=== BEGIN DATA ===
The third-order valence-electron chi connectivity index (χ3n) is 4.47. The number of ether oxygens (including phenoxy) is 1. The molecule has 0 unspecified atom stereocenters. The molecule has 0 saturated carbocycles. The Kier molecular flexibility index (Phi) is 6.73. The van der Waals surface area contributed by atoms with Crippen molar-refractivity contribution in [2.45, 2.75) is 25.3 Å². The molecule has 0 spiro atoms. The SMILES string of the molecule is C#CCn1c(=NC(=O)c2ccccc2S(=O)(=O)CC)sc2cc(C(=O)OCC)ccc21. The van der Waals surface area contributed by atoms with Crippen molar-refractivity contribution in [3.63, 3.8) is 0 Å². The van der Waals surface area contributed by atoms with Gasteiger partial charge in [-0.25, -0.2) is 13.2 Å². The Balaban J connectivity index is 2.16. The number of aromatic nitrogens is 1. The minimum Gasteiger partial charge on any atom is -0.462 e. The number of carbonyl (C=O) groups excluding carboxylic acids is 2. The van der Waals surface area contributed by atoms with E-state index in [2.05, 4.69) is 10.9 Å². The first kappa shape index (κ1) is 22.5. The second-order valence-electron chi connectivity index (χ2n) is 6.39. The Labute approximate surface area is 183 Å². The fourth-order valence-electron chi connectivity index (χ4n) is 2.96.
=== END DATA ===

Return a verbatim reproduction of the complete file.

The third-order valence-electron chi connectivity index (χ3n) is 4.47. The number of ether oxygens (including phenoxy) is 1. The molecule has 0 unspecified atom stereocenters. The molecule has 0 saturated carbocycles. The Kier molecular flexibility index (Phi) is 6.73. The van der Waals surface area contributed by atoms with Crippen molar-refractivity contribution in [2.45, 2.75) is 25.3 Å². The molecule has 0 spiro atoms. The SMILES string of the molecule is C#CCn1c(=NC(=O)c2ccccc2S(=O)(=O)CC)sc2cc(C(=O)OCC)ccc21. The van der Waals surface area contributed by atoms with Crippen molar-refractivity contribution in [3.63, 3.8) is 0 Å². The van der Waals surface area contributed by atoms with Gasteiger partial charge in [-0.25, -0.2) is 13.2 Å². The Balaban J connectivity index is 2.16. The number of aromatic nitrogens is 1. The minimum Gasteiger partial charge on any atom is -0.462 e. The number of carbonyl (C=O) groups excluding carboxylic acids is 2. The van der Waals surface area contributed by atoms with E-state index in [2.05, 4.69) is 10.9 Å². The first kappa shape index (κ1) is 22.5. The second-order valence-electron chi connectivity index (χ2n) is 6.39. The Labute approximate surface area is 183 Å². The fourth-order valence-electron chi connectivity index (χ4n) is 2.96.